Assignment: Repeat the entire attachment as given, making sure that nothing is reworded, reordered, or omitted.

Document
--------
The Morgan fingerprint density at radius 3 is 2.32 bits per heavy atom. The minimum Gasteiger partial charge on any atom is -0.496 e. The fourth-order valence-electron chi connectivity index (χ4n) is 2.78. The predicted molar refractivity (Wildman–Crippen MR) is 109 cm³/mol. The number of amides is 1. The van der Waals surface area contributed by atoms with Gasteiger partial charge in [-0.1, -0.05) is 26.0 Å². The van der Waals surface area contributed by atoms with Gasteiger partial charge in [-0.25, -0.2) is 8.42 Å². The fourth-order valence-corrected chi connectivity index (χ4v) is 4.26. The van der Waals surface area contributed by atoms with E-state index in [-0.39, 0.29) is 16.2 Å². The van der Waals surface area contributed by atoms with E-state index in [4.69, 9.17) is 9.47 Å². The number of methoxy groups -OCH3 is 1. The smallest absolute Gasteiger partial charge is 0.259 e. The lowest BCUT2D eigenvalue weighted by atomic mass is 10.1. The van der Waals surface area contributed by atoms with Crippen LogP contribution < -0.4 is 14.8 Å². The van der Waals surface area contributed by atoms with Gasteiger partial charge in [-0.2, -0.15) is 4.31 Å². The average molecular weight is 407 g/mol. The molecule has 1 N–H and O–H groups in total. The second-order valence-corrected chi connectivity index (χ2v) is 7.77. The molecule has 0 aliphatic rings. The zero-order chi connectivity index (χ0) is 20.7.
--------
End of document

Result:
The Morgan fingerprint density at radius 3 is 2.32 bits per heavy atom. The minimum Gasteiger partial charge on any atom is -0.496 e. The fourth-order valence-electron chi connectivity index (χ4n) is 2.78. The predicted molar refractivity (Wildman–Crippen MR) is 109 cm³/mol. The number of amides is 1. The van der Waals surface area contributed by atoms with Gasteiger partial charge in [-0.1, -0.05) is 26.0 Å². The van der Waals surface area contributed by atoms with Gasteiger partial charge in [-0.25, -0.2) is 8.42 Å². The fourth-order valence-corrected chi connectivity index (χ4v) is 4.26. The van der Waals surface area contributed by atoms with E-state index in [-0.39, 0.29) is 16.2 Å². The van der Waals surface area contributed by atoms with E-state index in [4.69, 9.17) is 9.47 Å². The number of methoxy groups -OCH3 is 1. The smallest absolute Gasteiger partial charge is 0.259 e. The lowest BCUT2D eigenvalue weighted by atomic mass is 10.1. The van der Waals surface area contributed by atoms with Crippen LogP contribution < -0.4 is 14.8 Å². The van der Waals surface area contributed by atoms with Gasteiger partial charge in [-0.2, -0.15) is 4.31 Å². The average molecular weight is 407 g/mol. The molecule has 1 N–H and O–H groups in total. The second-order valence-corrected chi connectivity index (χ2v) is 7.77. The molecule has 0 aliphatic rings. The zero-order chi connectivity index (χ0) is 20.7.